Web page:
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Gold diggers exploiting legal loophole to wed vulnerable elderly

This week The Times has reported on the concerning issue arising whereby, MPs say, “gold diggers” are exploiting a legal loophole by marrying vulnerable elderly people and later inheriting their estates despite not being beneficiaries in a will.

Campaigners will sponsor a 10 minute rule bill in Parliament this week that would potentially legislate to “stop putting marriages before wills”.  They say that reform is urgently needed as the population ages and cases of dementia rise, leading to unscrupulous suitors marrying vulnerable people knowing that they will be deemed mentally incapable of drafting an updated will.

This brings to light the importance of making a will that reflects your wishes and implications upon marriage and divorce.

Making a will before marriage

 Making a will is especially important if you are not already married.  As an unmarried partner, your partner may not have a say in important subjects such as funeral arrangements and the distribution of your estate.  By and large your partner will not receive anything unless they are on extraordinarily good terms with your family, or they are prepared to launch costly and draining court proceedings against your family to ensure that they receive “reasonable financial provision”.  Making a will is a much more reliable way to ensure that a partner is provided for.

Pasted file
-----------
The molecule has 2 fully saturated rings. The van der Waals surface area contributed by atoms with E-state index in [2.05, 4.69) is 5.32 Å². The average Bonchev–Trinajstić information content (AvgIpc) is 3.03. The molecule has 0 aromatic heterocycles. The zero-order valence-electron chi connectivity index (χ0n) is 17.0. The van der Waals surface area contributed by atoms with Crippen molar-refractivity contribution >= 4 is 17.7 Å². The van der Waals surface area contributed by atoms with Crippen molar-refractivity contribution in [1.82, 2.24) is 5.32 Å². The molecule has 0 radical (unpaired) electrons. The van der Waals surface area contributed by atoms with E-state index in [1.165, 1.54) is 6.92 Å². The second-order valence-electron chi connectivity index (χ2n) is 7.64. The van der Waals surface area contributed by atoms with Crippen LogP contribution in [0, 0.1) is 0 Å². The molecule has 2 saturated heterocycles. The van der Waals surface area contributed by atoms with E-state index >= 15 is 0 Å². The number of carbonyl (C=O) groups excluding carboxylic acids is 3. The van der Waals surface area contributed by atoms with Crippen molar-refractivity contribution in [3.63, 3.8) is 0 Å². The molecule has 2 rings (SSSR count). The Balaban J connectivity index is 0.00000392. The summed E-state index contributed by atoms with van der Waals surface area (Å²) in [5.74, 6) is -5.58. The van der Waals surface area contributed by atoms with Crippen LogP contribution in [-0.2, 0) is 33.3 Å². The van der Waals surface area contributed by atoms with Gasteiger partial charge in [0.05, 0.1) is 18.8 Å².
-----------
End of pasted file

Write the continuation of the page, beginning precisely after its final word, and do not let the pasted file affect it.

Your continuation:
Making a will on marriage

 It should be noted that a will made before a lawful marriage or civil partnership is automatically revoked by that marriage or civil partnership.

It is therefore strongly suggested to make a new will as a married couple or civil partners.  Married couples and civil partners may leave everything to one partner and be exempt from inheritance tax.  Without a will, the rules around intestacy are complex, differing between the regions of England and Wales, Scotland and Northern Ireland.

Making a will during divorce and separation period

 During the divorce or civil partnership dissolution period, your legal partner will probably still be your will’s main executor and your will’s main beneficiary.  This may not be what you want anymore, especially if you are parting on bad terms.  For this reason alone, it is important to rewrite a will during the separation period.

After divorce

 Once a divorce has been finalised, any previous will is still largely valid, therefore if you have not already done so during the separation, it is important to rewrite it, as it may no longer reflect your wishes. Additionally, the decree absolute means that the appointment of a former spouse as an executor, trustee or guardian or a bequest to them in your will is likely to be invalid, so this will need to be updated.


 On remarrying, any previous will becomes void unless it is a will made in contemplation of marriage or civil partnership to a specific person.

Rayden Solicitors are a specialist Family Law firm and if you require any assistance of any aspect of Family Law, particularly divorce and relationship breakdown please do not hesitate to contact one of our specialists on 01727 734260.

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